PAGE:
Ponders Corner is full of memories for me . . . from my parents and my little sisters to beef stroganoff and switchblade knives.
A few years ago my friend Rob Erb complained he hadn’t been on an adventure in years. I said, “Oh . . . I can fix that. Pick us up next Saturday afternoon.” A week later Rob and his wife, Vickie picked up my wife, Peg, and me. We gave a guided tour around town and finished in the parking lot of La Casa Motel in Ponders Corner. We sat there for a couple of minutes and I asked, “So do you know why we’re here?” Rob shrugged his shoulders and said, “No idea.” I laughed, “We could be shot here any minute.”
Within seconds Rob had his car in reverse and we were out onto the highway. Massage parlors, strip clubs, prostitution and drugs had taken their toll on this tiny business area between Lakewood and I-5. Someone had been shot in the La Casa parking lot just a few weeks earlier.
My parents had purchased the La Casa, then a seven unit motel when I was a seventh grader at Hudtloff Junior High. Over the years my father remodeled, and constructed and bought the small motor court next door as well. When my parents were all done, we had 31 units.
Ponders Corner was my turf. I used the only phone booth to call girls for dates. I knew and visited almost every business. When my parents needed to go somewhere, I was left in charge. I would rent out rooms. We were the closest motel to Fort Lewis. A major once threatened to beat the snot out of me. He probably didn’t realize I was only sixteen. And of course he didn’t know that I always carried a gravity knife (a legal version of a switchblade knife).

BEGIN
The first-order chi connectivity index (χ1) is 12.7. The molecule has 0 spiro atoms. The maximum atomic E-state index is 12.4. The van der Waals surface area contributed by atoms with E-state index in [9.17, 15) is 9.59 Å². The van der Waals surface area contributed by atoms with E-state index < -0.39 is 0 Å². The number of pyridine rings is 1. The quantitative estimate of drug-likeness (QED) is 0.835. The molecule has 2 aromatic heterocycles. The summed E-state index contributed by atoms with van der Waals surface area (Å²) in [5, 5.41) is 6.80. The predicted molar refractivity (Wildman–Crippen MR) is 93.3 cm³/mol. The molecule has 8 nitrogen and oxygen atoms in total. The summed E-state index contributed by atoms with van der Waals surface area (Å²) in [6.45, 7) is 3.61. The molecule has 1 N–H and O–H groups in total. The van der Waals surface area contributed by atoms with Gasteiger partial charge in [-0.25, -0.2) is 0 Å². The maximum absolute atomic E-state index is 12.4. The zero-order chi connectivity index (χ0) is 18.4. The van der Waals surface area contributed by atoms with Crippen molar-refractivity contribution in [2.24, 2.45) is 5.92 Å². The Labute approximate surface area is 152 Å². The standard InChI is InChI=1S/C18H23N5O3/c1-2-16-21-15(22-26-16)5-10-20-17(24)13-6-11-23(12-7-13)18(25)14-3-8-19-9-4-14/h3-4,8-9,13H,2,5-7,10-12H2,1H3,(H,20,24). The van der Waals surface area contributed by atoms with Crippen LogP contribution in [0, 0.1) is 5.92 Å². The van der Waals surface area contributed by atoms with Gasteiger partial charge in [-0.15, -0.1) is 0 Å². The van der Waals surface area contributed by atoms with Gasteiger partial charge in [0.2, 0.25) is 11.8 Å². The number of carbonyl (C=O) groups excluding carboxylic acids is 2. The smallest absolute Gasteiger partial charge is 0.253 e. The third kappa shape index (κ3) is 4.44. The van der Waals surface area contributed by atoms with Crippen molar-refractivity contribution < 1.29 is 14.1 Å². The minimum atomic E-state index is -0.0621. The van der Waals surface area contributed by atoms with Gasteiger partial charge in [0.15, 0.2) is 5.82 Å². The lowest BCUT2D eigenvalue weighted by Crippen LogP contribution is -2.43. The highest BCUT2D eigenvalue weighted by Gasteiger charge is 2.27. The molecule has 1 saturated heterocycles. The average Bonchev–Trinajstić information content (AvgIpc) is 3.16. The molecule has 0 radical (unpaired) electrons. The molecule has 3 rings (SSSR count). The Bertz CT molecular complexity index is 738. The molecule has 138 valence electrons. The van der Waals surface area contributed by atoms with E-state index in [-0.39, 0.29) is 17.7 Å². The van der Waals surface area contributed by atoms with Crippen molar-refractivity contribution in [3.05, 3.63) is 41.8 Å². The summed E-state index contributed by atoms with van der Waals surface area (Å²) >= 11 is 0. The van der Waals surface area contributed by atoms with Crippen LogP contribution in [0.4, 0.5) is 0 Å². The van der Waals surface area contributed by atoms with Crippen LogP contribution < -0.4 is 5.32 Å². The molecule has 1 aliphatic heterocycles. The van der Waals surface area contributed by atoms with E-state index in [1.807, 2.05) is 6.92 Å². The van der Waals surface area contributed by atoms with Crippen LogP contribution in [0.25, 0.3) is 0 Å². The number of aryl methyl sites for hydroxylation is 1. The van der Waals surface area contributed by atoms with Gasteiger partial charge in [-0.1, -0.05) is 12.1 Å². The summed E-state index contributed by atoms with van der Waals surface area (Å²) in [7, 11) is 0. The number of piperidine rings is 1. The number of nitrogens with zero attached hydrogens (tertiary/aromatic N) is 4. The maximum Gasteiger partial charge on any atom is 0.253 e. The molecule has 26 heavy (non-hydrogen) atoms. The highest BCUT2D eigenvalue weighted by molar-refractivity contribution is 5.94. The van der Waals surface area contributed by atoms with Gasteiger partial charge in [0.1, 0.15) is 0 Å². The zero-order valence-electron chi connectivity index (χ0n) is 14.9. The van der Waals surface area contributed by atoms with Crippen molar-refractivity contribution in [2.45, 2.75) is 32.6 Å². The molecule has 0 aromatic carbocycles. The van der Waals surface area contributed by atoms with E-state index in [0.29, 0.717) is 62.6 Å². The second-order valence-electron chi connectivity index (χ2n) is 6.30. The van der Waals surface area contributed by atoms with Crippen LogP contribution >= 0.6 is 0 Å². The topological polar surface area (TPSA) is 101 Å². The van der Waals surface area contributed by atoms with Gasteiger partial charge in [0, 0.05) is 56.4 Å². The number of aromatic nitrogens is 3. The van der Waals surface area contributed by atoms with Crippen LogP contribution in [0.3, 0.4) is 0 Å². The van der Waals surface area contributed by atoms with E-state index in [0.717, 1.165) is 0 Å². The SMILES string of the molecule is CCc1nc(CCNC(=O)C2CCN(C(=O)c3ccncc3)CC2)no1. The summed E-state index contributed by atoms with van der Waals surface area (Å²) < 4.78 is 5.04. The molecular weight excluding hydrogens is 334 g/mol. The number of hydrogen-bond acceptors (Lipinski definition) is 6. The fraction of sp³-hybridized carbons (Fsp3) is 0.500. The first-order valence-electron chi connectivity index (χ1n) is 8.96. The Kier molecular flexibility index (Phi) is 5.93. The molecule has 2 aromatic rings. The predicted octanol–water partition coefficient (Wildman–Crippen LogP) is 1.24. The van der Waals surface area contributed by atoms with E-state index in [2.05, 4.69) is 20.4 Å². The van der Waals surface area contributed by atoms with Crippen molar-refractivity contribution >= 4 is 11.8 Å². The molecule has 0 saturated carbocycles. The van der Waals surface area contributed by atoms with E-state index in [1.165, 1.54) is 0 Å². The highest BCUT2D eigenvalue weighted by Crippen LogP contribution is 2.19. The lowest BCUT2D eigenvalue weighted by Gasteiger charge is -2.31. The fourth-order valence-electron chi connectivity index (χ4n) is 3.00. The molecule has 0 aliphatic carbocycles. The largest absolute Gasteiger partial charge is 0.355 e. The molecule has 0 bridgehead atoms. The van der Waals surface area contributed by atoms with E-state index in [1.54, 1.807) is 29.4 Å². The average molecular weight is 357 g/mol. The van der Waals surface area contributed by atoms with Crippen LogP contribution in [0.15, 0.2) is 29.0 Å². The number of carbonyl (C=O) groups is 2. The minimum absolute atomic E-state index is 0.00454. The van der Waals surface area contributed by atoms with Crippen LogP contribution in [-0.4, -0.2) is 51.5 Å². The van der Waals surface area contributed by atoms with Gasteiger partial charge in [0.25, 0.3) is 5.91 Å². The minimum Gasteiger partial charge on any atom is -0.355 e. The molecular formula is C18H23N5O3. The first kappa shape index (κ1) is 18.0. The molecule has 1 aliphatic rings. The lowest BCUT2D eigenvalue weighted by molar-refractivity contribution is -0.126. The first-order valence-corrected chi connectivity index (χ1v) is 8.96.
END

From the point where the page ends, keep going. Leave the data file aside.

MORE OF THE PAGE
At La Casa We often needed change for the cash drawer and left to my own devices I would buy something to cook for dinner. At the Abba Dabba Café I would play the jukebox as I got change. There was a small grocery store where I would sometimes buy the latest paperback books (popular novels or science fiction . . . I read them all). The store also had a gourmet section, which is where I learned to love beef stroganoff. I also loved kippered herring . . . with Kraft Dinner. At Sarge’s Loan I bought my electric guitar and my portable stereo and numerous things that caught my eye. At the Roma Café I learned to love pepperoni pizza. Later Pearl Marzano brought the sauce recipe to Tacoma’s Clover Leaf Tavern. It is still my favorite pizza, and my family’s favorite pizza with more toppings including real bacon.
Lakewood Lumber & Hardware, which was almost directly across Pacific Highway from our office, was a resource for repair solutions at the motel. We spent a lot of money there . . . and for months I drooled over the new Ruger Mark I automatic (it looked like the German Luger) they had until my father bought it. I faced down several prowlers with that weapon. When my father died the Ruger became mine.
During my junior and senior years at Clover Park High School I had the upstairs apartment with a pool table in the living room, a bedroom and bath. I stayed there until I married at the age of 21. Peggy and I honeymooned in the smallest of the motel units, room #11.
The Lakewood Police Department has eradicated the bad elements of Ponders Corner. The city has also completed a $6 million infrastructure project improving the streets and drainage. Things are looking up. It may no longer be an adventure to visit Ponders . . . but you never know. There is a pyramid-shaped monument that marks the Military Road network between Fort Steilacoom and Walla Walla during the early days of settlement in Washington State. The pyramid represents the land donated by Amos and Belle Ponder. Amos came to the Lakes District in 1901. He built a gas and service station in the area that was finally named after Amos and Belle. He died in 1945. The monument stands on the south side of Pacific Highway at the apex of the triangular strip of land, where the old buildings stand . . . and where the phone booth was located.
I got quite an education in Ponders Corner and La Casa. Some of the authors I read are still my favorites. I discovered how to cook whatever I wanted. I learned about responsibility and after all of these years I can still do hospital corners when making a bed.Print This Post